Guest Contributor | Nov 5, 2019 | 0
What does it take to start a business?
By Twama Nambili
MSc Corporate Governance and Business Ethics
Founder, Pheora Rucci Limited and Investor Network of Namibia.
A lot of people come up to me and tell me, “Twama, I want to have my own business…Where and how do I start?”. Today I share some of the experiences I have had as entrepreneur and some of the lessons I have learned. I hope this helps you.
Solve a real-life problem
Before you start a business, you want to identify a problem in the market that you want to solve. You then have to clearly define how you intent to address this problem. If someone is already addressing the problem (a potential competitor), you need to identify how you will differentiate yourself from them. How will your product be better?
Demand is key
It’s not just enough to establish that there is a problem, you also need to ensure that there is a demand…will customers buy your products or service? To identify this, you can conduct market research using surveys, a prototype (if you have one), or existing secondary data.
If you are the first person to address the gap, ask yourself: “why has none addressed this problem before?”. It’s possible that perhaps the reason why your solution to the problem has never been implemented is because there is no demand or it’s not needed by the market. That said, don’t assume that the reason none has done it before is because it’s not viable. It’s also possible that none has ever thought of it or that those who have were not brave enough to implement it. When I launched the INN crowdfunding platform, I was the first to introduce it to the Namibian market. Now, there are various crowdfunding platforms sprouting up in Namibia.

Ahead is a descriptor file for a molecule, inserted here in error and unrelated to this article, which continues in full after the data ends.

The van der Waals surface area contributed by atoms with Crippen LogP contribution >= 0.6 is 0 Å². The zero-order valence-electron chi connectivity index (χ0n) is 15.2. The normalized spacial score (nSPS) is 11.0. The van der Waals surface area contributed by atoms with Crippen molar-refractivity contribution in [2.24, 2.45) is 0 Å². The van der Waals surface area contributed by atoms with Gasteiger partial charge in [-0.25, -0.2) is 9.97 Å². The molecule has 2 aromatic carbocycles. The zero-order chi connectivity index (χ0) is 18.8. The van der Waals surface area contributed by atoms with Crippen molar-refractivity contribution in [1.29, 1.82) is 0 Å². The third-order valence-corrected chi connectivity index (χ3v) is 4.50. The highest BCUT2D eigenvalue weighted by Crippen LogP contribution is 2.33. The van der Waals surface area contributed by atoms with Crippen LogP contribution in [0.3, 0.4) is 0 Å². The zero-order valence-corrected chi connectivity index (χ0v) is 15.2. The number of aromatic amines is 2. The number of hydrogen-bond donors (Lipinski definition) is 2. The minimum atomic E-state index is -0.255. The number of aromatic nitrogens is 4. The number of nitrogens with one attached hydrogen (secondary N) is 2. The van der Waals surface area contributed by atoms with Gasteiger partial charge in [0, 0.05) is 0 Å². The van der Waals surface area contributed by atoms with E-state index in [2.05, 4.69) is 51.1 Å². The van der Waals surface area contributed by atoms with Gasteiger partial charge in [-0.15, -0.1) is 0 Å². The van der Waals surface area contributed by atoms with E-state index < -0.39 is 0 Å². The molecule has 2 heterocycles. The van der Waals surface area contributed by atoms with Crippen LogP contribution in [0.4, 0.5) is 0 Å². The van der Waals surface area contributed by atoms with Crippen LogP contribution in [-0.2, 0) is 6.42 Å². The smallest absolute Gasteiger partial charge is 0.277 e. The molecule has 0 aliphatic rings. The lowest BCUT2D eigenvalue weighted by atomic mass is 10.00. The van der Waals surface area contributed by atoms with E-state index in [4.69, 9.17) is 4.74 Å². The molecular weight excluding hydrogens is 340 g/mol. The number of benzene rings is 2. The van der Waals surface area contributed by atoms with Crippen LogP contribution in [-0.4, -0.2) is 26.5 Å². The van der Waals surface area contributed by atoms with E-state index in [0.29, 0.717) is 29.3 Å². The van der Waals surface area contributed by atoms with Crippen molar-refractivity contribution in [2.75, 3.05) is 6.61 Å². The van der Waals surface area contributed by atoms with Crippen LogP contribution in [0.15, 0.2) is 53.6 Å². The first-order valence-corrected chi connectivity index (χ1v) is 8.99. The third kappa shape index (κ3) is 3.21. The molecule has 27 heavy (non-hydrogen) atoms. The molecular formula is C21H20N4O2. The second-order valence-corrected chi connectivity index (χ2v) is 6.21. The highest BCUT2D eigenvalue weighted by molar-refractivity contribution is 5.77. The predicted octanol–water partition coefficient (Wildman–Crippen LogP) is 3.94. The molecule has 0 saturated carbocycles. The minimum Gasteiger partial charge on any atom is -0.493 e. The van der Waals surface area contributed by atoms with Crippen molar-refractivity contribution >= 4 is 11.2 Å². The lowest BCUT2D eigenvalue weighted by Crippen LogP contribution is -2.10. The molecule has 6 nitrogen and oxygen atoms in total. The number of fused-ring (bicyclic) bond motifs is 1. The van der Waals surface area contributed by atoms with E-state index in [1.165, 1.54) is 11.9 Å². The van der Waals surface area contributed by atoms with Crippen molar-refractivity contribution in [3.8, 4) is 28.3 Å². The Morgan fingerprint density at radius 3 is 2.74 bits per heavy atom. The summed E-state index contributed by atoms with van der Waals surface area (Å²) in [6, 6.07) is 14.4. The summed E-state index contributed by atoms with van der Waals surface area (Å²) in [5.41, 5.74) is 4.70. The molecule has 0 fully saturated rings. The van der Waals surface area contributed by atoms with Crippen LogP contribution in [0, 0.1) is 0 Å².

Be ready to put in insane hours
With INN, I used to work 17-20 hour per day. I put in my heart and soul. The business demands it, at its infancy. Eventually, as the business grows, you will be able to hire employees and your hours will become less…however, at the beginning…expect to have no life. Expect to strain relationships with friends and family, because you will be married to your idea until it takes off. Just like a baby, it needs constant care and attention until it grows.
A great idea does not always equal success
Having a great idea does not mean that it would be successful or that people will buy your products. I have learned this from several businesses I have launched, including Listify, Pheora Rucci and the Investor Network of Namibia. There is a lot of variables that play into the success of a business/product/service, which include but are not limited to funding, marketing, location, demographics and viability.
Communicate your idea to the customer
It’s very important to get your story right. The customer needs to understand why they should spend their money to buy your product or service. You must give them something of value and this value should be reflected in price, quality, service, etc.
It’s all about the money
You can have the greatest idea in the world, but without the funding to bring it into reality—it won’t be realized. Getting funding, especially from investors/venture capitalist/bank, is extremely difficult for someone who is not well-established or well-connected. However, there are many avenues where one can look for funding. I have used these avenues myself. You can get funding from 1) friends and family 2) Angel Investors – doctors, lawyers, professionals who invest in exchange for equity 3) crowdfunding from popular sites such as Kickstarter and Indiegogo 4) Grants – you will have to apply for these and they are competitive 5) Incubators and Accelerators – you need to apply for these as well, but most give you access to capital and business coaching.
If I had a penny for every time I had been rejected!! I would spend days cold-calling, e-mailing, and knocking on doors just to get anyone who would listen to my ideas. I would approach 200 people and get rejected by 195 of them. The way I dealt with this constant rejection? I grew a crocodile skin. Really! I believe that one has to keep trying. If you talk to 100 people, at least 1 of them will say yes and that is a great start. You need to build a great appetite for rejection, because without this appetite, you will give up on your idea very quickly because there are so many people who will tell you that your idea will not succeed.